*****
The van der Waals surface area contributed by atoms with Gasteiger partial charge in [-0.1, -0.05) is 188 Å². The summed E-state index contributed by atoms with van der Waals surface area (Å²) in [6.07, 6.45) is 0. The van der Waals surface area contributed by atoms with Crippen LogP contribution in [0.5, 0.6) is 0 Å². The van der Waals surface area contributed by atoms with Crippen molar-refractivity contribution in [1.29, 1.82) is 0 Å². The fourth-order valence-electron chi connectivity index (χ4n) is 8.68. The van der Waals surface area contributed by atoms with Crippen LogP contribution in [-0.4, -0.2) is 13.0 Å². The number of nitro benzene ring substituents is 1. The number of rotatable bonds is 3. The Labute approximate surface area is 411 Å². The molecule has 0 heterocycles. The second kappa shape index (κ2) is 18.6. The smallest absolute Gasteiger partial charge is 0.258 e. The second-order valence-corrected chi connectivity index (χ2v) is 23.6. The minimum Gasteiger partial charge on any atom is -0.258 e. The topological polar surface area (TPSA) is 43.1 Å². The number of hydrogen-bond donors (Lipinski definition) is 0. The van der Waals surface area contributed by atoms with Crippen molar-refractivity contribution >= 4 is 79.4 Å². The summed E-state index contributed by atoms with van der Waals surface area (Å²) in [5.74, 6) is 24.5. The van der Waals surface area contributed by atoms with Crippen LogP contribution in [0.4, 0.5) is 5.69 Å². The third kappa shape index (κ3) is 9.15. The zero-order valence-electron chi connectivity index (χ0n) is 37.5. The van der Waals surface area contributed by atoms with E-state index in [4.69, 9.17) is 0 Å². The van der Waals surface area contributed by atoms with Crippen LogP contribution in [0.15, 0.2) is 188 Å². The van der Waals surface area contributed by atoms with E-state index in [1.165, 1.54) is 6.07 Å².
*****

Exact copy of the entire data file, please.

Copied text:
The van der Waals surface area contributed by atoms with Gasteiger partial charge in [-0.1, -0.05) is 188 Å². The summed E-state index contributed by atoms with van der Waals surface area (Å²) in [6.07, 6.45) is 0. The van der Waals surface area contributed by atoms with Crippen LogP contribution in [0.5, 0.6) is 0 Å². The van der Waals surface area contributed by atoms with Crippen molar-refractivity contribution in [1.29, 1.82) is 0 Å². The fourth-order valence-electron chi connectivity index (χ4n) is 8.68. The van der Waals surface area contributed by atoms with Crippen LogP contribution in [-0.4, -0.2) is 13.0 Å². The number of nitro benzene ring substituents is 1. The number of rotatable bonds is 3. The Labute approximate surface area is 411 Å². The molecule has 0 heterocycles. The second kappa shape index (κ2) is 18.6. The smallest absolute Gasteiger partial charge is 0.258 e. The second-order valence-corrected chi connectivity index (χ2v) is 23.6. The minimum Gasteiger partial charge on any atom is -0.258 e. The topological polar surface area (TPSA) is 43.1 Å². The number of hydrogen-bond donors (Lipinski definition) is 0. The van der Waals surface area contributed by atoms with Crippen molar-refractivity contribution >= 4 is 79.4 Å². The summed E-state index contributed by atoms with van der Waals surface area (Å²) in [5.74, 6) is 24.5. The van der Waals surface area contributed by atoms with Crippen LogP contribution in [0.4, 0.5) is 5.69 Å². The third kappa shape index (κ3) is 9.15. The zero-order valence-electron chi connectivity index (χ0n) is 37.5. The van der Waals surface area contributed by atoms with E-state index in [4.69, 9.17) is 0 Å². The van der Waals surface area contributed by atoms with Crippen LogP contribution in [0.15, 0.2) is 188 Å². The van der Waals surface area contributed by atoms with E-state index in [1.165, 1.54) is 6.07 Å².